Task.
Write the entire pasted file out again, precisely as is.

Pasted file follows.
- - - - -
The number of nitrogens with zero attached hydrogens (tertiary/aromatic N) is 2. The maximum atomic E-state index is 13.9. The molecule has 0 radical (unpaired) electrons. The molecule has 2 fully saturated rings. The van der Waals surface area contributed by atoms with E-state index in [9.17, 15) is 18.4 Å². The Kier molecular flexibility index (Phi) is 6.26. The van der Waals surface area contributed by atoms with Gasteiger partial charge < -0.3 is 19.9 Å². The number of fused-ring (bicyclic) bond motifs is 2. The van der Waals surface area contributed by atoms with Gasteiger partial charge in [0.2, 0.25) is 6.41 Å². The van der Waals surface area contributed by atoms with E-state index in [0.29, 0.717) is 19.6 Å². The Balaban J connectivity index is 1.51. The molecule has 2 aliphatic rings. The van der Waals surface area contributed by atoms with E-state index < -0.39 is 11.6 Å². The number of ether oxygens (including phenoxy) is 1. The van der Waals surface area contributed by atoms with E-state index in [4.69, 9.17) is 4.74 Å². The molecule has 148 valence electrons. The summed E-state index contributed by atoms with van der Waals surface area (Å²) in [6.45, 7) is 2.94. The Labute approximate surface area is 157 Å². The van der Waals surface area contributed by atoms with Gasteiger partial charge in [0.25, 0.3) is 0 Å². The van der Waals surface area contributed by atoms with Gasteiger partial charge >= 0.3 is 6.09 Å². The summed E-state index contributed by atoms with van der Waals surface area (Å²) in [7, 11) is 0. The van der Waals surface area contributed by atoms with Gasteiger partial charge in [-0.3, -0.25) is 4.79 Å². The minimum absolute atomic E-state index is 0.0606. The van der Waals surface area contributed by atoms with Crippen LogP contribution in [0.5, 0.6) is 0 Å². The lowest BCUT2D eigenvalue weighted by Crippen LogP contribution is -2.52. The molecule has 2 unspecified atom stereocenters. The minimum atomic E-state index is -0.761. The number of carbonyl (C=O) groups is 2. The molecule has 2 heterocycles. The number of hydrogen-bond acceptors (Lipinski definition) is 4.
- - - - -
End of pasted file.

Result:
The number of nitrogens with zero attached hydrogens (tertiary/aromatic N) is 2. The maximum atomic E-state index is 13.9. The molecule has 0 radical (unpaired) electrons. The molecule has 2 fully saturated rings. The van der Waals surface area contributed by atoms with E-state index in [9.17, 15) is 18.4 Å². The Kier molecular flexibility index (Phi) is 6.26. The van der Waals surface area contributed by atoms with Gasteiger partial charge < -0.3 is 19.9 Å². The number of fused-ring (bicyclic) bond motifs is 2. The van der Waals surface area contributed by atoms with Gasteiger partial charge in [0.2, 0.25) is 6.41 Å². The van der Waals surface area contributed by atoms with E-state index in [0.29, 0.717) is 19.6 Å². The Balaban J connectivity index is 1.51. The molecule has 2 aliphatic rings. The van der Waals surface area contributed by atoms with E-state index < -0.39 is 11.6 Å². The number of ether oxygens (including phenoxy) is 1. The van der Waals surface area contributed by atoms with E-state index in [4.69, 9.17) is 4.74 Å². The molecule has 148 valence electrons. The summed E-state index contributed by atoms with van der Waals surface area (Å²) in [6.45, 7) is 2.94. The Labute approximate surface area is 157 Å². The van der Waals surface area contributed by atoms with Gasteiger partial charge in [0.25, 0.3) is 0 Å². The van der Waals surface area contributed by atoms with Gasteiger partial charge >= 0.3 is 6.09 Å². The summed E-state index contributed by atoms with van der Waals surface area (Å²) in [7, 11) is 0. The van der Waals surface area contributed by atoms with Gasteiger partial charge in [-0.3, -0.25) is 4.79 Å². The minimum absolute atomic E-state index is 0.0606. The van der Waals surface area contributed by atoms with Crippen LogP contribution in [0.5, 0.6) is 0 Å². The lowest BCUT2D eigenvalue weighted by Crippen LogP contribution is -2.52. The molecule has 2 unspecified atom stereocenters. The minimum atomic E-state index is -0.761. The number of carbonyl (C=O) groups is 2. The molecule has 2 heterocycles. The number of hydrogen-bond acceptors (Lipinski definition) is 4.